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Just to while away the time, I’ve been trying to list what my – and I suspect many others’ – writing tics are, especially when writing theory/criticism. (The tics I’ve identified below I know for a fact I have obtained through reading Anglosphere theory/criticism/philosophy, so it can’t just be me afflicted by them.) I’ll explain more below, but this isn’t to mock or shame people: there would be no language without repeated turns of phrase (tics), and we all have them. I’m just interested to see what happens when we elevate them from unconscious reflexes to the level of conscious reflection.

Here’s some I’ve identified, in both myself and others, off the top of my head:

  • …, of course, …: This is my worst offender, I think, largely because I don’t even use it as it’s meant to be used. I use it usually to add rhythm or a breather to sentences, rather than to express something that’s actually obvious and would therefore allow an “of course”. The result is that it just comes off as pretentious and performative.

  • Far from…: E.g. “Far from escaping desire for the cherished realm of dispassionate objectivity, anxious attempts to rein back “subjectivist” desire only further demonstrate it through their jittery acts of denial.” (from an old blog post of mine – there are plenty of examples…).

  • Against the…: Interchangeable with the above.

  • The story goes like this: Largely big in theory-fiction/accelerationist writing, inspired by Nick Land’s “Meltdown”. E.g. I noticed it on the Psuedoanalysis blog (again, this isn’t to mock – the blog’s one of my favourites, and I’ve learnt a lot about psychoanalysis through it)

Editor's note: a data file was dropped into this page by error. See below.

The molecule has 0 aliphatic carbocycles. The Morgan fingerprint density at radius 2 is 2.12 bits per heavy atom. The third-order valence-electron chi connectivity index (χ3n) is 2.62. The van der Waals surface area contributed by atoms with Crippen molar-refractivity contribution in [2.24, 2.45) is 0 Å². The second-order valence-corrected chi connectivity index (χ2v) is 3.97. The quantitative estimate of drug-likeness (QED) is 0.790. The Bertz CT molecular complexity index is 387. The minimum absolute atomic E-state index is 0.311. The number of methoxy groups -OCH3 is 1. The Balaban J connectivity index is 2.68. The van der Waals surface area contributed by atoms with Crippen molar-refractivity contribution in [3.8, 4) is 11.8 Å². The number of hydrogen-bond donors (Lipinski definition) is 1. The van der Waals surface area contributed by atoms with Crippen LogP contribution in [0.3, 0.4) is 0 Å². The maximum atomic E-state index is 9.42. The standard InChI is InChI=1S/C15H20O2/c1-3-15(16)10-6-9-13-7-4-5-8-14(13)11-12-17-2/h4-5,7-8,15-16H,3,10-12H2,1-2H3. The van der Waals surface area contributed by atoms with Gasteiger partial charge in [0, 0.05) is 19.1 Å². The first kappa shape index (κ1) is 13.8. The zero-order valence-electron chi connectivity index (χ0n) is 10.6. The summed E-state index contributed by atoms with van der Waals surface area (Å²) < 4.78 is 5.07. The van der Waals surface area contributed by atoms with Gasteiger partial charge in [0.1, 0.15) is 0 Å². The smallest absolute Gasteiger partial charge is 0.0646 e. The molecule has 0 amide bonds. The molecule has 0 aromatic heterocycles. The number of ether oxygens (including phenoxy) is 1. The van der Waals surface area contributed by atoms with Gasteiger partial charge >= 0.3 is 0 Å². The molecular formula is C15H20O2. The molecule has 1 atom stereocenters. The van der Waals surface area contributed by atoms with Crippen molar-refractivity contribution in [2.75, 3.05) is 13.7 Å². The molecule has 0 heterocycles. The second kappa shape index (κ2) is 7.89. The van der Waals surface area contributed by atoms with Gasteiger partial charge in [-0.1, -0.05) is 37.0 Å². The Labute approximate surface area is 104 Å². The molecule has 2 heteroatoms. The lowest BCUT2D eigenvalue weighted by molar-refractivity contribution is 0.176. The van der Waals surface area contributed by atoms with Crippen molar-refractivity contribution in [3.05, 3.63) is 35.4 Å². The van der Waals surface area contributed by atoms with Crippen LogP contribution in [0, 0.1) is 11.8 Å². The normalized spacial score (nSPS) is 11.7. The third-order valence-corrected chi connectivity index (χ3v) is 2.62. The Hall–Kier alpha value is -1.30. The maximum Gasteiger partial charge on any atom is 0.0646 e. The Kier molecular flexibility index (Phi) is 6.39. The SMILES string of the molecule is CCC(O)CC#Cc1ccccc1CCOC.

• Italicising almost every other word: I shamelessly do – and stand by – this, but I do notice it’s something that only theory/philosophy seems to do. How often do you see it in fiction or more factual non-fiction?

  • Here, I want to…: I’m trying to present tics neutrally here, but this one does get on my nerves. It’s something I see more in strictly academic writing like journal articles or PhD theses, and it reeks of academic self-flagellation. If you’ve written something, you don’t want to do something, you have done something! Just say “I’m going to..”

  • …, and is this not the …?: Zizek does this a lot.

  • … - and this is precisely the point - …: Ditto, but I like it.

It’s interesting: where do you stop when listing writing tics? Because I could easily extend the above list: I could have included particular sentence structures (something which the “Far from…” tic hints towards), particular ways of opening or introducing pieces, particular neologisms or words, particular topics, particular citations, particular uses of punctuation, particular likes and dislikes, etc, etc…

The answer is that, well, you can’t: writing is, by nature, a kind of tic. Or, more generally: language is a kind of tic. Instead of being the perfect representation of an individual self-consciousness, language is by definition adopted through a cumulative imitation of external speakers, which we then interiorise and eventually use automatically. Rather than a (self-)conscious, linguistically coherent thought occurring before every act of speaking/writing, language is simultaneously more than and less than the subject. More than because language always comes from, and is directed towards, the external Other; less than because its use is determined primarily by pragmatics and unconscious reflexes, rather than being grounded in a self-conscious intention prior to language. In other words, language lacks an interior; it exists purely on the outside, for the outside; and it is for this reason that William Burroughs famously described language as a virus.

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It’s always about getting past that barrier: the psychosocial barrier of embarrassment, the fear of nakedly putting something “out there”, of exposing oneself.

I write, I try and cobble some things together. At the slightest hurdle I convince myself that this whole labour is pointless, that actually completing this and trying to publicise it would just be a deeply embarrassing thing to do, because no one actually cares, no one is going to read it, and I haven’t done anything interesting.